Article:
Alabama Attorney General Steve Marshall has entered briefs defending the rights of Tennesee and Kentucky to enforce laws prohibiting transgender surgeries and hormones for minors.

Both states are fighting appeals by United States attorneys and plaintiffs to the Supreme Court, asking it to review a decision by the Sixth Circuit Court of Appeals that allowed bans on transgender surgeries and hormone treatment for minors to go forward.

Like similar briefs Marshall has filed in other states, the briefs highlight the "dishonesty" of advocacy groups like the World Professional Association for Transgender Health (WPATH). Alabama has placed WPATH at the center of its own fight to defend Alabama's law preventing surgical and medicinal interventions for minors. As in Alabama and multiple states pursuing similar bans, the United States Department of Justice has attempted to intervene on behalf of allowing minors access to these operations.  

The plaintiffs and the United States rely heavily on WPATH standards of care guidelines for transitioning transgender youth, as has every state attempting to black similar bans.

Marshall argues that WPATH is not a model of disinterested science. Instead, saying its" 'standards of care' for children with gender dysphoria rely on limited evidence-based research and suppressing dissent. This stance persists, even in the face of a European movement distancing itself from WPATH's unproven approach to care. We strongly urge the Court to keep these laws in place, allowing a full discovery to expose the truth of WPATH's radical and unproven agenda."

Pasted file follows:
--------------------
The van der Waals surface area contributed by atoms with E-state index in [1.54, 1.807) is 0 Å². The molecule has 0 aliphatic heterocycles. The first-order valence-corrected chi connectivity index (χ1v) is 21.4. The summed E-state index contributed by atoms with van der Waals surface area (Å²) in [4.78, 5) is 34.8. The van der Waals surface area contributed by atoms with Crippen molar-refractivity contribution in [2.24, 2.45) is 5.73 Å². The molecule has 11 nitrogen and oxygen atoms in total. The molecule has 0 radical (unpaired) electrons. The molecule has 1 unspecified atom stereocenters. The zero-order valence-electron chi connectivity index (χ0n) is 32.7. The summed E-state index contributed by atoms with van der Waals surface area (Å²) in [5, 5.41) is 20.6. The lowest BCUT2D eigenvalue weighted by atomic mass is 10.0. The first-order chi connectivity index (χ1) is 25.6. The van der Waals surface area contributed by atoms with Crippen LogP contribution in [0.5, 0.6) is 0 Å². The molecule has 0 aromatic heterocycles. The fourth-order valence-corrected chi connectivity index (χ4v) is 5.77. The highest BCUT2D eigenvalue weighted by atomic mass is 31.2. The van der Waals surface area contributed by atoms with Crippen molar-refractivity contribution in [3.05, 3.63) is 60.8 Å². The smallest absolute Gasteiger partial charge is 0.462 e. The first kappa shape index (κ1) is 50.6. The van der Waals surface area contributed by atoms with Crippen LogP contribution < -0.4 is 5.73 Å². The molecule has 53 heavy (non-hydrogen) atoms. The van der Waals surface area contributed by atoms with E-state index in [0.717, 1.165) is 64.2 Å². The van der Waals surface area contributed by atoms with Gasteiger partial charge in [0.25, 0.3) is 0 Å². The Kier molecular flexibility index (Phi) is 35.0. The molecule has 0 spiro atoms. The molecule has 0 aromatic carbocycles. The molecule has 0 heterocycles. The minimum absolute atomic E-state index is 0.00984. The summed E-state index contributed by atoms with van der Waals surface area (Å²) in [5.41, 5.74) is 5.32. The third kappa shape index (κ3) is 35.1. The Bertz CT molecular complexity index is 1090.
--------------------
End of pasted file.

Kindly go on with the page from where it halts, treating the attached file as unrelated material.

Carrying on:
The brief highlights reporting and public statements from WPATH, casting doubt on the scientific veracity of WPATH's guidelines. One example in the brief is WPATH's Standards of Care chapter on Eunuchs.

"Lest anyone mistake it for a scientific medical organization, WPATH devoted an entire chapter in Standards of Care – 8 to 'eunuchs'—individuals' assigned male at birth' who 'wish to eliminate masculine physical features, masculine genitals, or genital functioning,"' the brief reads. "Because eunuchs' wish for a body that is compatible with their eunuch identity,' WPATH recommends 'castration to better align their bodies with their gender identity.'"

WPATH developed its eunuchs from a "large online peer-support community known as the 'Eunuch Archive,'" which boasts a fictional section of thousands of stories that "involve the sadistic sexual abuse of children."

The brief also highlights multiple examples of WPATH suppressing or censuring dissenting voices within the medical community, including some on its board.

Marshall and his office were some of the first in the nation to take this issue head-on while still offering support to other states.

In April 2022, Gov. Kay Ivey signed Vulnerable Child Compassion and Protection Act (VCAP) (SB184) into law, which prohibits doctors in Alabama from performing transgender operations or prescribing cross-sex hormones and puberty blockers to individuals under 19. 

VCAP went into effect May 8, 2022, but was blocked by U.S. District Judge Liles Burke a few days later. The injunction by Burke came after multiple parties added themselves as plaintiffs in a case challenging the law, including five transgender minors by way of their parents, the United States of America and Kaitlin Toyama, an attorney-advisor with the civil rights division of the DOJ.

In August 2023, the 11th Circuit ruled the district court had erroneously enjoined state officials from enforcing VCAP. Attorney General Steve Marshall's office then asked the Court to reverse the injunction, pending further litigation. Last month, the 11th Circuit granted the state's request and struck down the injunction, allowing the state to enforce VCAP while awaiting a full trial scheduled in August.

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